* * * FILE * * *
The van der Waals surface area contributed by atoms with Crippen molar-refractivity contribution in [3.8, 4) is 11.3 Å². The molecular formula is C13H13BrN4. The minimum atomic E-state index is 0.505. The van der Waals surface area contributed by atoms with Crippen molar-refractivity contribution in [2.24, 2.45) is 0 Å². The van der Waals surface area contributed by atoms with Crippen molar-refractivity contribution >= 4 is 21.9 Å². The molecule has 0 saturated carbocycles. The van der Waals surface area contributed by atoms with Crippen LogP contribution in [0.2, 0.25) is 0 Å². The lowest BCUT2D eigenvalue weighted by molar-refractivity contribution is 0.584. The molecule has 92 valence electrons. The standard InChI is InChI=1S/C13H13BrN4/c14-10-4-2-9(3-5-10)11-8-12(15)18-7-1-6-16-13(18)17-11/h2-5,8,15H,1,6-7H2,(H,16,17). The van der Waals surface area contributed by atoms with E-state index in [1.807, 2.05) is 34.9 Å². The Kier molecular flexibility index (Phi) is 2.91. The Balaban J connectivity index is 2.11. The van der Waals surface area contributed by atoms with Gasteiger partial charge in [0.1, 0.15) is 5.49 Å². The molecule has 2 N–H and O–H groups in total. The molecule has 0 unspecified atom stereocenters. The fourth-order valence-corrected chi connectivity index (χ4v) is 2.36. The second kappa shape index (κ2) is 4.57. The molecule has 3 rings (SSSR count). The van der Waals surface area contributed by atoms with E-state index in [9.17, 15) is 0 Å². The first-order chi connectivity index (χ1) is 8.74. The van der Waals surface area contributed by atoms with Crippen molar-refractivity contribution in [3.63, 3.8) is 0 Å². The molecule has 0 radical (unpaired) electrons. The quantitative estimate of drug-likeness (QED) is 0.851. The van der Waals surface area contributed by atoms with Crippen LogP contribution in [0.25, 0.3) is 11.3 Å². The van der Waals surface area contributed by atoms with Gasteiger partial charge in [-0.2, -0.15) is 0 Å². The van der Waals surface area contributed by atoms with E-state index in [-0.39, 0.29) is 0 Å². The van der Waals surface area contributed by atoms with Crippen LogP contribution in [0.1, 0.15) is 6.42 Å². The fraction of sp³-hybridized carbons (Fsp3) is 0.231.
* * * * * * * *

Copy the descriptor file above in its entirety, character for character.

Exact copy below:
The van der Waals surface area contributed by atoms with Crippen molar-refractivity contribution in [3.8, 4) is 11.3 Å². The molecular formula is C13H13BrN4. The minimum atomic E-state index is 0.505. The van der Waals surface area contributed by atoms with Crippen molar-refractivity contribution in [2.24, 2.45) is 0 Å². The van der Waals surface area contributed by atoms with Crippen molar-refractivity contribution >= 4 is 21.9 Å². The molecule has 0 saturated carbocycles. The van der Waals surface area contributed by atoms with Crippen LogP contribution in [0.2, 0.25) is 0 Å². The lowest BCUT2D eigenvalue weighted by molar-refractivity contribution is 0.584. The molecule has 92 valence electrons. The standard InChI is InChI=1S/C13H13BrN4/c14-10-4-2-9(3-5-10)11-8-12(15)18-7-1-6-16-13(18)17-11/h2-5,8,15H,1,6-7H2,(H,16,17). The van der Waals surface area contributed by atoms with E-state index in [1.807, 2.05) is 34.9 Å². The Kier molecular flexibility index (Phi) is 2.91. The Balaban J connectivity index is 2.11. The van der Waals surface area contributed by atoms with Gasteiger partial charge in [0.1, 0.15) is 5.49 Å². The molecule has 2 N–H and O–H groups in total. The molecule has 0 unspecified atom stereocenters. The fourth-order valence-corrected chi connectivity index (χ4v) is 2.36. The second kappa shape index (κ2) is 4.57. The molecule has 3 rings (SSSR count). The van der Waals surface area contributed by atoms with E-state index in [9.17, 15) is 0 Å². The first-order chi connectivity index (χ1) is 8.74. The van der Waals surface area contributed by atoms with Crippen molar-refractivity contribution in [3.63, 3.8) is 0 Å². The molecule has 0 radical (unpaired) electrons. The quantitative estimate of drug-likeness (QED) is 0.851. The van der Waals surface area contributed by atoms with Crippen LogP contribution in [0.25, 0.3) is 11.3 Å². The van der Waals surface area contributed by atoms with Gasteiger partial charge in [-0.2, -0.15) is 0 Å². The van der Waals surface area contributed by atoms with E-state index in [-0.39, 0.29) is 0 Å². The van der Waals surface area contributed by atoms with Crippen LogP contribution in [0.1, 0.15) is 6.42 Å². The fraction of sp³-hybridized carbons (Fsp3) is 0.231.